Open sourcing RxSmartLock
About a month ago we open sourced RxSmartLock. In a previous post we described how RxSmartLock works under the hood (using a transparent activity). In this blog post we focus on how to use RxSmartLock.
The public API is kept very simple, expressive and explicit. As a developer who uses RxSmartLock in your app you only have to know about
So how would you store your username and password? As a first step you need to create a Credential and setup user data such as name and password. Then pass it to the method
RxGoogleSmartLockManager.storeCredentials(context, credential) along with the context. In the code below you can see an example for storing credentials:
Once credentials are stored you should be able to retrieve them following the example code:
If retrieving credentials fails, it is possible to fetch hints. A hint in this case is a partial credentials containing only username, but no password. For retrieving hints you can use the method
Of course you can also delete credentials. Deleting credentials can be achieved with the method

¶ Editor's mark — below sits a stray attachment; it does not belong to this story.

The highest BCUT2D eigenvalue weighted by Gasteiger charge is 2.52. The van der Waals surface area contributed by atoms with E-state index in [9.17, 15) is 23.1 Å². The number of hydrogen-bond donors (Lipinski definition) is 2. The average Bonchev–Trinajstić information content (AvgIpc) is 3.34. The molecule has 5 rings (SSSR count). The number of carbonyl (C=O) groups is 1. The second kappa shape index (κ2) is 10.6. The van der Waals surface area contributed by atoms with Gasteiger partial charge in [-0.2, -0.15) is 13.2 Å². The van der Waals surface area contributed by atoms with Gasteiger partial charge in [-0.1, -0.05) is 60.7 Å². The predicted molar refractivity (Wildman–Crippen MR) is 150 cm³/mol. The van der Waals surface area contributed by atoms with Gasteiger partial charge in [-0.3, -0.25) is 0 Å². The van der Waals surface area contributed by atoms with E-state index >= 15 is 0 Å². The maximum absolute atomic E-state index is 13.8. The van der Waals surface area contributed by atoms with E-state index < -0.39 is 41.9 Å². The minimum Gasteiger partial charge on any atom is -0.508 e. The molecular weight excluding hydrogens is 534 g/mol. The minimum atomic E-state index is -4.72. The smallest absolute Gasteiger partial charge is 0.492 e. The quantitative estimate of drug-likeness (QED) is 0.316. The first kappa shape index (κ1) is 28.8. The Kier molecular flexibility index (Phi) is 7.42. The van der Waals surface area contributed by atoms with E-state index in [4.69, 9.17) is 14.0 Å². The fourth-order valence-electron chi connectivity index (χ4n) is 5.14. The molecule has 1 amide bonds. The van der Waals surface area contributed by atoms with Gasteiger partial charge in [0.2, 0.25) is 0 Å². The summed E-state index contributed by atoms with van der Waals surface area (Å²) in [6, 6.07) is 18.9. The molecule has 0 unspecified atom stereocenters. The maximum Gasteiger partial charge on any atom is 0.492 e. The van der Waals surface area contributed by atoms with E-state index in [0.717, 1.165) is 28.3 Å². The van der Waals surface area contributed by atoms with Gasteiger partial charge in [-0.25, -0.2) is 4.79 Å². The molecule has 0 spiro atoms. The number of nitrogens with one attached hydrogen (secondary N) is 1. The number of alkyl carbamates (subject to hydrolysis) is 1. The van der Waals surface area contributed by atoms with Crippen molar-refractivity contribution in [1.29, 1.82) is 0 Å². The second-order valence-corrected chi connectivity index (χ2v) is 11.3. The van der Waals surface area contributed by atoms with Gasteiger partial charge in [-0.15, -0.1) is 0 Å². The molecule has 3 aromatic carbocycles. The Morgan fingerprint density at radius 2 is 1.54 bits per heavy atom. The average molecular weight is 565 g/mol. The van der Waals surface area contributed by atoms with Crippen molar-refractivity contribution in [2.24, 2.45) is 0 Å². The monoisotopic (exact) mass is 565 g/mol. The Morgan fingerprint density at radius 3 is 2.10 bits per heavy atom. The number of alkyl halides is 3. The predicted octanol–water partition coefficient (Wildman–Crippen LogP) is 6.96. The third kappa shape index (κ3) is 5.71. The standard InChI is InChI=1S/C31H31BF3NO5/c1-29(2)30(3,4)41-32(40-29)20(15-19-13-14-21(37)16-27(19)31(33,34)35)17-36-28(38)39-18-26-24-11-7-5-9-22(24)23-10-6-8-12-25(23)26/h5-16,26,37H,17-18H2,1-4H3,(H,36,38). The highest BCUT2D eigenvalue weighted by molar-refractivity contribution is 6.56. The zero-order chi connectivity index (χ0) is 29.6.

The repository of RxSmartLock contains a sample app of using the library. Feel free to explore it and play more with SmartLock feature.
RxSmartLock is available on Maven central. To add it to your project you have to add the following dependency:
Use the class
RxGoogleSmartLockManager as a main entry point to start working with SmartLock API. It is a singleton (object in Kotlin)
Finally let’s talk about testing:
SmartLockManager is an interface and in production you should use RxGoogleSmartLockManager which is the default implementation provided by us.
In your espresso tests, however, you might want to use the EmptySmartLockManager implementation. It is a dummy implementation of the
SmartLockManager interface and all methods are doing nothing.
EmptySmartLockManager especially useful in espresso tests, since it doesn’t interact with the real SmartLock API and no SmartLock dialog is shown. This was a major source of flaky espresso tests for us.